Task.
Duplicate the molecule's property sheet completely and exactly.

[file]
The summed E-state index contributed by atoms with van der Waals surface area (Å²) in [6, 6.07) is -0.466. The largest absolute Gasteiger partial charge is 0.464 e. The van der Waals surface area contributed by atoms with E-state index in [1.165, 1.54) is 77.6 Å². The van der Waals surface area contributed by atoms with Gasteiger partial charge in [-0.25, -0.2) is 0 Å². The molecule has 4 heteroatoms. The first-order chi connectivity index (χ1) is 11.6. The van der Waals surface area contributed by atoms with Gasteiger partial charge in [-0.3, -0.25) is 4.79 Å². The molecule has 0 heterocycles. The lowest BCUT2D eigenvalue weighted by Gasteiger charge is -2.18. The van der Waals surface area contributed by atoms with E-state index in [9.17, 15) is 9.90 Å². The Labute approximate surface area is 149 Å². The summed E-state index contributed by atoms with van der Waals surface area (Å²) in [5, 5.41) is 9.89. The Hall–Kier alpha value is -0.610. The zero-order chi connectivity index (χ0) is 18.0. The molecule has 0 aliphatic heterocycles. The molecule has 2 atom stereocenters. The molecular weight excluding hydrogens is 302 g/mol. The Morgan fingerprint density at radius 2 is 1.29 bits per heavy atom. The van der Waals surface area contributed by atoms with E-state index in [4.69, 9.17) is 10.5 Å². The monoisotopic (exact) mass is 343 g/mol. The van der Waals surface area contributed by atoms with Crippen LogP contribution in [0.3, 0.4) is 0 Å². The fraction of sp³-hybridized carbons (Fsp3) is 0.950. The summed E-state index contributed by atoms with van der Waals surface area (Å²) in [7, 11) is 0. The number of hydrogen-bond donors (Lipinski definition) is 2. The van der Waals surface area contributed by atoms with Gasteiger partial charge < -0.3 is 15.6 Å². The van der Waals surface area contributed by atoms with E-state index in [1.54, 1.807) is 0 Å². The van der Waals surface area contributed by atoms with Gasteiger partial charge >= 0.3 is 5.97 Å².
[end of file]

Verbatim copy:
The summed E-state index contributed by atoms with van der Waals surface area (Å²) in [6, 6.07) is -0.466. The largest absolute Gasteiger partial charge is 0.464 e. The van der Waals surface area contributed by atoms with E-state index in [1.165, 1.54) is 77.6 Å². The van der Waals surface area contributed by atoms with Gasteiger partial charge in [-0.25, -0.2) is 0 Å². The molecule has 4 heteroatoms. The first-order chi connectivity index (χ1) is 11.6. The van der Waals surface area contributed by atoms with Gasteiger partial charge in [-0.3, -0.25) is 4.79 Å². The molecule has 0 heterocycles. The lowest BCUT2D eigenvalue weighted by Gasteiger charge is -2.18. The van der Waals surface area contributed by atoms with E-state index in [9.17, 15) is 9.90 Å². The Labute approximate surface area is 149 Å². The summed E-state index contributed by atoms with van der Waals surface area (Å²) in [5, 5.41) is 9.89. The Hall–Kier alpha value is -0.610. The zero-order chi connectivity index (χ0) is 18.0. The molecule has 0 aliphatic heterocycles. The molecule has 2 atom stereocenters. The molecular weight excluding hydrogens is 302 g/mol. The Morgan fingerprint density at radius 2 is 1.29 bits per heavy atom. The van der Waals surface area contributed by atoms with E-state index in [4.69, 9.17) is 10.5 Å². The monoisotopic (exact) mass is 343 g/mol. The van der Waals surface area contributed by atoms with Crippen LogP contribution in [0.3, 0.4) is 0 Å². The fraction of sp³-hybridized carbons (Fsp3) is 0.950. The summed E-state index contributed by atoms with van der Waals surface area (Å²) in [7, 11) is 0. The number of hydrogen-bond donors (Lipinski definition) is 2. The van der Waals surface area contributed by atoms with Gasteiger partial charge < -0.3 is 15.6 Å². The van der Waals surface area contributed by atoms with E-state index in [1.54, 1.807) is 0 Å². The van der Waals surface area contributed by atoms with Gasteiger partial charge >= 0.3 is 5.97 Å².